Daniel Grant, writing for The Forward, reported that David Pilgrim, a professor of sociology at Ferris State University in Big Rapids, Michigan founded the Jim Crow Museum of Racist Memorabilia on the university’s campus which contains 12,000 pieces that Pilgrim purchased. Pilgrim states, “I use these objects to remind myself how far we’ve gone and how we still have to remain vigilant.” Christopher Borrelli, reporting for The Chicago Tribune, writes that Edward Williams, who started collecting negrobilia in the 1970s, stated, “I saw it from the corner of my eye… A caricature of a black man in white clown costume, made to look grotesque. It sent chills down my spine. I was taken aback and I had to get out of there. But I also couldn’t stop thinking about it, so I had to buy it – so that no one else could see it. I decided that I wanted it out of circulation.” William’s collection of more than 6,000 pieces is currently housed at the Stony Island Arts Bank in Chicago, Illinois.
According to Carol M. Motely, Geraldine R. Henderson, and Stacey Menzel Baker in their scholarly article and study “Exploring Collective Memories Associated with African-American Advertising Memorabilia: The Good, the Bad, and the Ugly” they note that while some scholars believe the production of these products were to amuse white customers, others believe the products were created intentionally to torment and torture black people. For the study, the researchers interviewed 144 people comprised of 73 African Americans, 69 whites, and 2 Asian Americans over a two-year period. While some of the respondents spoke of the pride they felt for their ancestors and the homage they pay to the people who suffered through this time when their image was ridiculed, others were totally oblivious to the fact that these images were meant to harm black morale. They looked at their collecting or the products they grew up with as a tribute to black people. For example, one respondent claimed she thought Aunt Jemima was on the box because she was able to cook so well. Overall the respondents feel these items represent a time in history that should not be forgotten.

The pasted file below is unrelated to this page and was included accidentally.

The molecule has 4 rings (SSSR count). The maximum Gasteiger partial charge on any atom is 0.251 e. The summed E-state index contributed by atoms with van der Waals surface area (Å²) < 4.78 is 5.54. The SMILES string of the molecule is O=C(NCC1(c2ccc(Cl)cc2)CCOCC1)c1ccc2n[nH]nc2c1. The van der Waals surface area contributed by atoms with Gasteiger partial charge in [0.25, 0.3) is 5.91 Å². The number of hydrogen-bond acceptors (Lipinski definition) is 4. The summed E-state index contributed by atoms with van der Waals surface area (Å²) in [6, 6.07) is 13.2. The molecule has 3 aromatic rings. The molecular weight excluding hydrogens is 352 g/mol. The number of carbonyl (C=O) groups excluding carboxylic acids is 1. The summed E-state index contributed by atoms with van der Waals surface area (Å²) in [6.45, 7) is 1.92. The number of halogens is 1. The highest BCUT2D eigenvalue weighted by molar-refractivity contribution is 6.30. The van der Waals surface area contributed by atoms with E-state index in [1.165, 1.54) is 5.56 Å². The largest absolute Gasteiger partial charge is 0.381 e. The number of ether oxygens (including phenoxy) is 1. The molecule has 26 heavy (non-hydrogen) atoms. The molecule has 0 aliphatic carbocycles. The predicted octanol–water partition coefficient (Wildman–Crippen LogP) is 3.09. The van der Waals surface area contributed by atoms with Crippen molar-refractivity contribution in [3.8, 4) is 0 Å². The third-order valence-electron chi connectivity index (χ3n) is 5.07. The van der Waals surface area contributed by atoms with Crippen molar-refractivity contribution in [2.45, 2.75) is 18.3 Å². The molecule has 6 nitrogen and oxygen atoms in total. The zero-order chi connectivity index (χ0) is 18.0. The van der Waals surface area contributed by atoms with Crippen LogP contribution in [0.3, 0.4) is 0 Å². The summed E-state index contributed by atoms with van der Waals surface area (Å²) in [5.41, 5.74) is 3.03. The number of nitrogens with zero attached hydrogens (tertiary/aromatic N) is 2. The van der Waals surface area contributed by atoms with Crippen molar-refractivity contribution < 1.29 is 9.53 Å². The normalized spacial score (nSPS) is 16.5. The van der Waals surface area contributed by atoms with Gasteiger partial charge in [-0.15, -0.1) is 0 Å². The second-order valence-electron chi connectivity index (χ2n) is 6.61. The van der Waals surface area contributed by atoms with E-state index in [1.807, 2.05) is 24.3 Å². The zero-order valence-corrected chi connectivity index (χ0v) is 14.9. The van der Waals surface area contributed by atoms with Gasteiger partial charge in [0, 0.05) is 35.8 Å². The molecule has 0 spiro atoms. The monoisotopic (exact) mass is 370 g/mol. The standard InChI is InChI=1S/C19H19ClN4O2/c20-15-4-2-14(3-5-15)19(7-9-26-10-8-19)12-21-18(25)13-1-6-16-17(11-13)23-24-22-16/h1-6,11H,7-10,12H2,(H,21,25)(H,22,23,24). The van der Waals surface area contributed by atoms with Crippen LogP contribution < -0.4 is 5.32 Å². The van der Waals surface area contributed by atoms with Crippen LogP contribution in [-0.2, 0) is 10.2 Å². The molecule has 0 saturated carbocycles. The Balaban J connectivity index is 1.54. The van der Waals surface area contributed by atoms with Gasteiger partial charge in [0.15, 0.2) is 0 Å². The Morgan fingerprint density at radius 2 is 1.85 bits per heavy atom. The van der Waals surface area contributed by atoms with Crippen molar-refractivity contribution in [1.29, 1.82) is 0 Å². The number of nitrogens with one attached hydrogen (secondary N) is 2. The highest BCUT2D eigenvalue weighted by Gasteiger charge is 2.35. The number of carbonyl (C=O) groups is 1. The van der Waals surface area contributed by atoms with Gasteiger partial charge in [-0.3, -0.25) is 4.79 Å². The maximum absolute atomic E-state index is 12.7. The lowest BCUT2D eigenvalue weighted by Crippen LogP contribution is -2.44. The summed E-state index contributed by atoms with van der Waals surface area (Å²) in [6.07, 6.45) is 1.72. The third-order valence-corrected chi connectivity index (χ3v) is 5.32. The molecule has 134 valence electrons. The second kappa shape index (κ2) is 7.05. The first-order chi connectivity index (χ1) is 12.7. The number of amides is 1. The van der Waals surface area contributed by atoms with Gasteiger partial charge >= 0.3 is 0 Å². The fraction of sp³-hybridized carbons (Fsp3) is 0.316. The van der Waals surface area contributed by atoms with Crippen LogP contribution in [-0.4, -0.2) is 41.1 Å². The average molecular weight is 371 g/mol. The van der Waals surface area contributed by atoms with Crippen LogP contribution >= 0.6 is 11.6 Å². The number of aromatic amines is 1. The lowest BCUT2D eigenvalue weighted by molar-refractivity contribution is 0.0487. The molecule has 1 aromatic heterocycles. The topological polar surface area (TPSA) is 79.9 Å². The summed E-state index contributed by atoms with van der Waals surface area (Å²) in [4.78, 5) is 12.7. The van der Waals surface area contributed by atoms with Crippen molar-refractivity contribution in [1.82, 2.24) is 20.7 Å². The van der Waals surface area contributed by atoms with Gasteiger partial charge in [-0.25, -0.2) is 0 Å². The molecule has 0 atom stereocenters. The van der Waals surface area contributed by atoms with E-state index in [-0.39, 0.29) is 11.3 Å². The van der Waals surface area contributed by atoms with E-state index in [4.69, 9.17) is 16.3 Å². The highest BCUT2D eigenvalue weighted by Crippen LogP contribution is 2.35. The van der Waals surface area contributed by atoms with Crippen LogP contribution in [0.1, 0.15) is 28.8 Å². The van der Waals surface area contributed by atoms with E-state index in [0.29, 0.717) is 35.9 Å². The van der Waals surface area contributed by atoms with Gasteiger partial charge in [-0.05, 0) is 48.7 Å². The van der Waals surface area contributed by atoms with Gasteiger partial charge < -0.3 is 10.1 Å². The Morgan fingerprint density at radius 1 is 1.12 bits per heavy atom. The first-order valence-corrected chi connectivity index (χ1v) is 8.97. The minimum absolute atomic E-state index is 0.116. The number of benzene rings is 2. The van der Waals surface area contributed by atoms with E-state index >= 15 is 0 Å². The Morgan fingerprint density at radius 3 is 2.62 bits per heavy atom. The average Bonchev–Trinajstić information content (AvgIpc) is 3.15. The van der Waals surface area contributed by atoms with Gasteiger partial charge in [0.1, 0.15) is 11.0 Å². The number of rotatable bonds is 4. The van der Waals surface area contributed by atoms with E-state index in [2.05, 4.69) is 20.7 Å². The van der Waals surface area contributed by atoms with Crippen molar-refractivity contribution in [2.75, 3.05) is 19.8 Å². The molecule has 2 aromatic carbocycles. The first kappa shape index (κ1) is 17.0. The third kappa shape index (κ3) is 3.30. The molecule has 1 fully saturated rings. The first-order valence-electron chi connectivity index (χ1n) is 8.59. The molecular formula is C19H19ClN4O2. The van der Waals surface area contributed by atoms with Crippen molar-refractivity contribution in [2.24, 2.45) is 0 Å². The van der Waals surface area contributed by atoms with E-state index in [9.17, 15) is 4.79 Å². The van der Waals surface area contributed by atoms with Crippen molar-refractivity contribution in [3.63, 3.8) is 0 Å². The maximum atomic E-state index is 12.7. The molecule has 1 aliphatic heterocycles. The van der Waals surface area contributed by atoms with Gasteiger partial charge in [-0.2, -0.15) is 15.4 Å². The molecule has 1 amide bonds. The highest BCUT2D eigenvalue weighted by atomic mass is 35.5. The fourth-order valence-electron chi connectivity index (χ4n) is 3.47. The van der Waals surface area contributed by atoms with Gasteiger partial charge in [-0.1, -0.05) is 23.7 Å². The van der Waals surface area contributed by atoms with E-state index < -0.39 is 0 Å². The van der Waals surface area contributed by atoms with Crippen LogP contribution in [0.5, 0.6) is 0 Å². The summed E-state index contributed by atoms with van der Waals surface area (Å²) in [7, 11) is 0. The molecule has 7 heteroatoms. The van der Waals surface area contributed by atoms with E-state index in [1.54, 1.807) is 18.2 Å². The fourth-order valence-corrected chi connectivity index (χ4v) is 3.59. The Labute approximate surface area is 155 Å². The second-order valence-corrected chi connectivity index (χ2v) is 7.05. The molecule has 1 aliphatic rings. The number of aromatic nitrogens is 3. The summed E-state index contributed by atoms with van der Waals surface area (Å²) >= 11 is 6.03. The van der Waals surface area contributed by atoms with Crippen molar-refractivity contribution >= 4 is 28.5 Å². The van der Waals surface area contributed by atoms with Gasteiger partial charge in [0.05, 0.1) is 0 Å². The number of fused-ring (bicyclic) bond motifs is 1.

Harris concludes his article with, “the collection of so-called memorabilia by African Americans undermines a long tradition in the twentieth century of resistance to visual signs of racial oppression and these items may, in fact, operate like radioactive objects slowly poisoning the subconsciousness and the self-consciousness of the collector while grinning obsequiously from the kitchen shelf.”
While some African American art lovers appreciate the satire of artists like Walker and Charles, many do not. They find works that depict stereotypical images without overtly empowering them in some way, a continuation of the same racist sentiments black people in this country have endured for centuries. Some critics of these kinds of artworks feel that younger artists are gravitating toward this kind of imagery because there aren’t enough black faculty at art schools who can educate them on the significance of these images. It’s also thought that younger artists are dealing with these images because they feel they can make money from white buyers by perpetuating the stereotypes. There’s a fine line between creating satire and preserving the myth.
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Shantay Robinson, BAIA resident scholar has participated in Burnaway’s Art Writers Mentorship Program, Duke University’s The New New South Editorial Fellowship, and CUE Art Foundation’s Art Critic Mentoring Program. She has written for Burnaway, ArtsATL, ARTS.BLACK, AFROPUNK, Number, Inc. and Washington City Paper. While receiving an MFA in Writing from Savannah College of Art and Design, she served as a docent at the High Museum of Art. She is currently working on a PhD in Writing and Rhetoric at George Mason University.